Map of the divisions of Fiji.
is divided administratively into four divisions
, which are further subdivided into fourteen provinces
; the self-governing island of Rotuma
and its dependencies lie outside any of the four divisions. Each division is headed by a Commissioner,
appointed by the Fijian government. The divisions are basically agglomerations of provinces and have few administrative functions of their own, but serve to foster cooperation among the member provinces for providing services. Each province has a provincial council
which may make bylaws and impose rates (local taxes), subject to the approval of the Fijian Affairs Board
, a government department. The board must also approve the appointment of the Roko Tui,
or executive head of the provincial council, who is usually a high chief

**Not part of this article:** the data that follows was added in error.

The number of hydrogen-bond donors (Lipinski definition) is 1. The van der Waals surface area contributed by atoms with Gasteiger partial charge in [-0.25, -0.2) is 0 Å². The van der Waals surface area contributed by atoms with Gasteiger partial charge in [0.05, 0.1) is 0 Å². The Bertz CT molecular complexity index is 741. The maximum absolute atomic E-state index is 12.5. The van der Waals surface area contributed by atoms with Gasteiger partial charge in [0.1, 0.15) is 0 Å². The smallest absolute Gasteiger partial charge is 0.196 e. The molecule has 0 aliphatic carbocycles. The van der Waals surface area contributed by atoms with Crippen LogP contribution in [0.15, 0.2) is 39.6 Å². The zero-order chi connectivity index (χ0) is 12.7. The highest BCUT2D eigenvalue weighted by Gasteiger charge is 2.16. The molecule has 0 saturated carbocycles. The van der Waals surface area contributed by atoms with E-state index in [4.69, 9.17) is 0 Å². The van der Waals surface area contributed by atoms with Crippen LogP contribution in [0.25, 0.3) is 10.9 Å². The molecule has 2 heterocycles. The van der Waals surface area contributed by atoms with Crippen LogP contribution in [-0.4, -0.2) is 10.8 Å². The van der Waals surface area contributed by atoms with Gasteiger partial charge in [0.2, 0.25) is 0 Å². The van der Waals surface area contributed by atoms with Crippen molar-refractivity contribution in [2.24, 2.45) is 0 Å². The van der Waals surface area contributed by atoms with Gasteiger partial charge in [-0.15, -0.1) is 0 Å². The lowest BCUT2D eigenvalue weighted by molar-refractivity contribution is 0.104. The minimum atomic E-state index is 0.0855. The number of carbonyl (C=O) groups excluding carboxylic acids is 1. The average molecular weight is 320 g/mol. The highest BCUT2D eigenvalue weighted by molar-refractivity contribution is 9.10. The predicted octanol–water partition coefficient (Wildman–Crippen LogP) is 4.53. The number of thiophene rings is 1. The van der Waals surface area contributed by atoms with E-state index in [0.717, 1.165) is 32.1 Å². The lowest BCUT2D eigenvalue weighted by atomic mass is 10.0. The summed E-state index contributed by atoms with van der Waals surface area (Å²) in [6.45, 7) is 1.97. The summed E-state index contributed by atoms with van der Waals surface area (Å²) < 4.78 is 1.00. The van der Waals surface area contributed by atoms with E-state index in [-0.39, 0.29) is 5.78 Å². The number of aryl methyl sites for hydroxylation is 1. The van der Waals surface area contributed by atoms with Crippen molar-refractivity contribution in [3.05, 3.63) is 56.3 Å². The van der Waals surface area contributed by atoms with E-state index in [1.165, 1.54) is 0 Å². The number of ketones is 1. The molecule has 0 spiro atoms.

, although in recent years, commoners have sometimes been chosen.
The provinces used to have direct input into national affairs through the Great Council of Chiefs
and the Senate
. The Great Council of Chiefs was a traditional body which advised the government on indigenous affairs and also functioned as an electoral college
to elect the President
; 42 of the 55 members of the Great Council were chosen by the provincial councils, three from each province. In addition, 14 of the 32 members of the Senate, the upper house of the Fijian Parliament
, were chosen by the provincial councils (one Senator each) and confirmed by the Great Council of Chiefs. The Military
-backed interim government that seized power in a military coup
on 5 December 2006 formally abolished the Great Council of Chiefs in 2012, and the 2013 Constitution
promulgated by the regime similarly abolished the Senate. This effectively ended provincial input into national government affairs. Read more...